The Walt Whitman Archive – McGonagill 2
2What are its weaknesses? What do you wish it would let you do? What changes would you suggest?
¶ 1 Leave a comment on paragraph 1 1 While I found the basic navigability of the site to be well-designed, I wish that it was easier to discover new things in the database. The obvious place to begin would be the search tool, which is very limited. While more robust features are promised for the future (according to a notice at the top of the page), the current tool falls short of expectations for a database of this size and quality. Discovery of new material depends upon the possibility of encountering random bits of data and the ability to arrange information in new permutations such that new synchronies arise; currently, the Archive is not well configured for such active contact between the reader and the raw data. In addition to random data, an improved search tool would also better allow the user to conduct specific paths of inquiry. For a hypothetical student with an assignment to follow, it can be important to view thematic cross sections rather than vertical stacks of data under folders.
¶ 2 Leave a comment on paragraph 2 0 The addition of tagging would help to increase the fluidity of the site. In order to maintain the rigor of its editorship, the Archive might prefer to use tags that are curated by a team rather than a ‘folksonomy’ approach that opens up tag authorship to all users and lets the system grow on its own, minimally governed. The functionality of the search tool might improve, also, by responding to terms that have demonstrated relevance to users rather than random syntax in content.
¶ 3 Leave a comment on paragraph 3 0 Navigation between pages on the Archive is smooth and intuitive; however, it could benefit form the implementation of same-page navigation tools. Many of the pages on the site feature very long texts, which require excessive scrolling and are difficult to read in a non-linear fashion. A hyperlinked table of contents at the top might be a first step, but many of the long critical articles do not have obvious breaking points and would not divide naturally into a table. Eventually, it would be good to see a more sophisticated tool for navigating through content on the same page—as it is, a database that deliberately embraces the fluidity of digital forms traps the reader in a format that is ironically dependent upon rigid sequence and imitated print forms. Reducing this rigidity would greatly improve the user experience.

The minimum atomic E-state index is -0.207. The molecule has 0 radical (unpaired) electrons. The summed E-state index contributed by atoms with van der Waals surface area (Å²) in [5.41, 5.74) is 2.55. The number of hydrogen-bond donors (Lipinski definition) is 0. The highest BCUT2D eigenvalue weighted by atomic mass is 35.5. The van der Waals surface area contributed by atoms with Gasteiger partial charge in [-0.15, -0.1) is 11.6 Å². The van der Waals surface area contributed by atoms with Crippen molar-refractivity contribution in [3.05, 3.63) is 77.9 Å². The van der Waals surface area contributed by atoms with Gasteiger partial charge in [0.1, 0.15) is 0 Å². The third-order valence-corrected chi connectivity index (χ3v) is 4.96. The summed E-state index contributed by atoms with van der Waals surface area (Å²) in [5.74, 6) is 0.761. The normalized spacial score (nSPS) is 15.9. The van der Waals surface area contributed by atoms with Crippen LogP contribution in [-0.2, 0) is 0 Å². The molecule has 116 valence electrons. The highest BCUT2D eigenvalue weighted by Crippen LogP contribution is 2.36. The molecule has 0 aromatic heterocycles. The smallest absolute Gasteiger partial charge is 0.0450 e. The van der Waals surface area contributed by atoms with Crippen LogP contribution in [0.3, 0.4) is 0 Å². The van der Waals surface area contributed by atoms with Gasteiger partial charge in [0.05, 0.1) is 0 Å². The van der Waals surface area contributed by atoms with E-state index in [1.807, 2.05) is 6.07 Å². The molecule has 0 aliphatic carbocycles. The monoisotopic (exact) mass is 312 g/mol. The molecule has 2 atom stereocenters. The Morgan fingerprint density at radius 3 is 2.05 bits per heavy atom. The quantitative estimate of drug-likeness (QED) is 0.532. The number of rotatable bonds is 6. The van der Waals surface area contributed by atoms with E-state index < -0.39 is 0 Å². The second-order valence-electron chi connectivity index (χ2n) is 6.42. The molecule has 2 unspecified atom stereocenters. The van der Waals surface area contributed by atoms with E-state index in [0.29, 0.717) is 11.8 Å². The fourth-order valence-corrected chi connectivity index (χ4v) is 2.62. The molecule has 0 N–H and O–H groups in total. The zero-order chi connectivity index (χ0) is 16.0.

I’m intrigued by your comment that “it can be important to view thematic cross sections rather than vertical stacks of data.” Could you elaborate on what you mean by “thematic cross sections”? Do you have an idea of what this would look like so that you could help the rest of us visualize what these thematic search results would be? Is there another website out there–either academic or non-academic–that provides these thematic search results? Citing that could provide an interesting point of reference.
You make a good point that using folksonomy or crowd sourcing to tag the Whitman Archive might not be the best idea–given that the Archive is trying (and succeeding!) to preserve its image as a critical scholarly edition–but that curating a set of tags internally would be very helpful.
You make an interesting point about the aesthetic and the functionality of scrolling. Frames have fallen out of favor as navigation tools–unless we want to party like it’s 1996!–but you do raise a good point about the potential of getting lost in a long, scrolling page.
You make an interesting point about the aesthetic and the functionality of scrolling. Frames have fallen out of favor as navigation tools–unless we want to party like it’s 1996!–but you do raise a good point about the potential of getting lost in a long, scrolling page
I agree completely about the inadequacy of the search. In fact, it is discussed in the last paragraph of my response to the final question. That being said, I am more optimistic than ever before that we will see significant progress soon on the search front. We are currently experimenting with eXist, and the preliminary results are promising.
We have long imagined that our laborious mark-up of texts would result in users being able to find and collocate texts from everywhere on the Archive according to complex sets of criteria. But we’re a long way from realizing the full grandeur of our dreams.
It’s always possible to handle user generated content as they do in the museum world, and allow people to tag things but display them in a section of the site, or in such a way, using fonts or colours that indicates that these are not editorial. Users seem, in our experience, to find this perfectly comprehensible.
Yes, this is a fascinating idea, and very eloquently expressed. Do you have any ideas about what such a thing much look like? In early full text resources search result hits were used to expand paragraphs and provide higlighting on words. Could that work again?